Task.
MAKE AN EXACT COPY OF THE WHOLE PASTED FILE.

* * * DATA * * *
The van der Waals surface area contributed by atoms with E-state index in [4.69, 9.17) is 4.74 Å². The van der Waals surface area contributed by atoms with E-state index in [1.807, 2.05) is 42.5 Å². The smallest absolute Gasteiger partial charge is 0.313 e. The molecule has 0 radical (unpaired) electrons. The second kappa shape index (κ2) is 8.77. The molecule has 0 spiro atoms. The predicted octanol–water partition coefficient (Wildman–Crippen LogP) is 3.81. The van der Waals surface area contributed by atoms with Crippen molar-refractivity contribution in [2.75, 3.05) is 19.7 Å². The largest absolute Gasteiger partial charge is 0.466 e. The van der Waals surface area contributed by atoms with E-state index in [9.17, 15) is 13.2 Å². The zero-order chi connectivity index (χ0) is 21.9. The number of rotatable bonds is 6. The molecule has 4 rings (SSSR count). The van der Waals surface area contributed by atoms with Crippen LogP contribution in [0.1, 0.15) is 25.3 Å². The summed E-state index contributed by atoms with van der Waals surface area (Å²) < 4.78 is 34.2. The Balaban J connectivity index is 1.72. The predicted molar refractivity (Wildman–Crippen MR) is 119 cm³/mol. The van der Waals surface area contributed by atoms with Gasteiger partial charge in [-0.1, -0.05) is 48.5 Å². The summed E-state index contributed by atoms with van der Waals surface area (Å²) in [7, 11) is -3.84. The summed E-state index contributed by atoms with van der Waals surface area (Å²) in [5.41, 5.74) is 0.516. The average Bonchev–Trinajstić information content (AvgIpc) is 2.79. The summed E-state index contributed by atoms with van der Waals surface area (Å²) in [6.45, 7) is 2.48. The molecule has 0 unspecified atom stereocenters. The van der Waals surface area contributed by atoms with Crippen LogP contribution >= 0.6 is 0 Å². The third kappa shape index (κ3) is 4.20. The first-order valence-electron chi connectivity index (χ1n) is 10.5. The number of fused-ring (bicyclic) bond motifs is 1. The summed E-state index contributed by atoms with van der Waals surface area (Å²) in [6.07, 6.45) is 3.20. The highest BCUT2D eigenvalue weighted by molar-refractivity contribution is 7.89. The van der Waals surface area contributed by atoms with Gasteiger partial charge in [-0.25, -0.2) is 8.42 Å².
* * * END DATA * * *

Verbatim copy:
The van der Waals surface area contributed by atoms with E-state index in [4.69, 9.17) is 4.74 Å². The van der Waals surface area contributed by atoms with E-state index in [1.807, 2.05) is 42.5 Å². The smallest absolute Gasteiger partial charge is 0.313 e. The molecule has 0 radical (unpaired) electrons. The second kappa shape index (κ2) is 8.77. The molecule has 0 spiro atoms. The predicted octanol–water partition coefficient (Wildman–Crippen LogP) is 3.81. The van der Waals surface area contributed by atoms with Crippen molar-refractivity contribution in [2.75, 3.05) is 19.7 Å². The largest absolute Gasteiger partial charge is 0.466 e. The van der Waals surface area contributed by atoms with E-state index in [9.17, 15) is 13.2 Å². The zero-order chi connectivity index (χ0) is 21.9. The number of rotatable bonds is 6. The molecule has 4 rings (SSSR count). The van der Waals surface area contributed by atoms with Crippen LogP contribution in [0.1, 0.15) is 25.3 Å². The summed E-state index contributed by atoms with van der Waals surface area (Å²) < 4.78 is 34.2. The Balaban J connectivity index is 1.72. The predicted molar refractivity (Wildman–Crippen MR) is 119 cm³/mol. The van der Waals surface area contributed by atoms with Gasteiger partial charge in [-0.1, -0.05) is 48.5 Å². The summed E-state index contributed by atoms with van der Waals surface area (Å²) in [7, 11) is -3.84. The summed E-state index contributed by atoms with van der Waals surface area (Å²) in [5.41, 5.74) is 0.516. The average Bonchev–Trinajstić information content (AvgIpc) is 2.79. The summed E-state index contributed by atoms with van der Waals surface area (Å²) in [6.45, 7) is 2.48. The molecule has 0 unspecified atom stereocenters. The van der Waals surface area contributed by atoms with Crippen LogP contribution >= 0.6 is 0 Å². The third kappa shape index (κ3) is 4.20. The first-order valence-electron chi connectivity index (χ1n) is 10.5. The number of fused-ring (bicyclic) bond motifs is 1. The summed E-state index contributed by atoms with van der Waals surface area (Å²) in [6.07, 6.45) is 3.20. The highest BCUT2D eigenvalue weighted by molar-refractivity contribution is 7.89. The van der Waals surface area contributed by atoms with Gasteiger partial charge in [-0.25, -0.2) is 8.42 Å².